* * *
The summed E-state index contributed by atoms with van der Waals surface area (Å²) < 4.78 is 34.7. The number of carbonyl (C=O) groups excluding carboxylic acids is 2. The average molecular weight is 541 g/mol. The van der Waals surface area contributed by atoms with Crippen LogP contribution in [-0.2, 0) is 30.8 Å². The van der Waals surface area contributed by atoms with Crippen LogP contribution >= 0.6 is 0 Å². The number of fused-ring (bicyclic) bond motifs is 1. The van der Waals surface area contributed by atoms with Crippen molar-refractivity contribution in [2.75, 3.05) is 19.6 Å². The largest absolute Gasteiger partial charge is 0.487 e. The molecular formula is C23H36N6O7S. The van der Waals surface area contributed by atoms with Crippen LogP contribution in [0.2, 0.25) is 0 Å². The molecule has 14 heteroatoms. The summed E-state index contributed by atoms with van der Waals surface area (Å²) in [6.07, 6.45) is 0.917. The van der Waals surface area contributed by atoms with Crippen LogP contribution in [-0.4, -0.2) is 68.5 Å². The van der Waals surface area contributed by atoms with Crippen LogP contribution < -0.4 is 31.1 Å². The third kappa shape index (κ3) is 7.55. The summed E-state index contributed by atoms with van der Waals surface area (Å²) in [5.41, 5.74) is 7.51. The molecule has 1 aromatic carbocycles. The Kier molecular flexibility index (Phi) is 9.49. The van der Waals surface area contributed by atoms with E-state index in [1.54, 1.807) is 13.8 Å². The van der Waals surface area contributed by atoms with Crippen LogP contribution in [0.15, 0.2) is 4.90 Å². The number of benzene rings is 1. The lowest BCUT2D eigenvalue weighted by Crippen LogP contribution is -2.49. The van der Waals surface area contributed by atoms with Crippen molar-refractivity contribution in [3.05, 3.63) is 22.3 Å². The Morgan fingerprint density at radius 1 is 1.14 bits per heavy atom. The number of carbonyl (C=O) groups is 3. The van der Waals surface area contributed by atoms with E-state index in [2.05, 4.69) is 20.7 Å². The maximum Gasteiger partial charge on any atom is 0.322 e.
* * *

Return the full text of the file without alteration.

The summed E-state index contributed by atoms with van der Waals surface area (Å²) < 4.78 is 34.7. The number of carbonyl (C=O) groups excluding carboxylic acids is 2. The average molecular weight is 541 g/mol. The van der Waals surface area contributed by atoms with Crippen LogP contribution in [-0.2, 0) is 30.8 Å². The van der Waals surface area contributed by atoms with Crippen LogP contribution >= 0.6 is 0 Å². The number of fused-ring (bicyclic) bond motifs is 1. The van der Waals surface area contributed by atoms with Crippen molar-refractivity contribution in [2.75, 3.05) is 19.6 Å². The largest absolute Gasteiger partial charge is 0.487 e. The molecular formula is C23H36N6O7S. The van der Waals surface area contributed by atoms with Crippen LogP contribution in [0.2, 0.25) is 0 Å². The molecule has 14 heteroatoms. The summed E-state index contributed by atoms with van der Waals surface area (Å²) in [6.07, 6.45) is 0.917. The van der Waals surface area contributed by atoms with Crippen LogP contribution in [-0.4, -0.2) is 68.5 Å². The van der Waals surface area contributed by atoms with Crippen LogP contribution < -0.4 is 31.1 Å². The third kappa shape index (κ3) is 7.55. The summed E-state index contributed by atoms with van der Waals surface area (Å²) in [5.41, 5.74) is 7.51. The molecule has 1 aromatic carbocycles. The Kier molecular flexibility index (Phi) is 9.49. The van der Waals surface area contributed by atoms with E-state index in [1.54, 1.807) is 13.8 Å². The van der Waals surface area contributed by atoms with Crippen LogP contribution in [0.15, 0.2) is 4.90 Å². The number of benzene rings is 1. The lowest BCUT2D eigenvalue weighted by Crippen LogP contribution is -2.49. The van der Waals surface area contributed by atoms with Crippen molar-refractivity contribution in [3.05, 3.63) is 22.3 Å². The Morgan fingerprint density at radius 1 is 1.14 bits per heavy atom. The number of carbonyl (C=O) groups is 3. The van der Waals surface area contributed by atoms with E-state index in [2.05, 4.69) is 20.7 Å². The maximum Gasteiger partial charge on any atom is 0.322 e.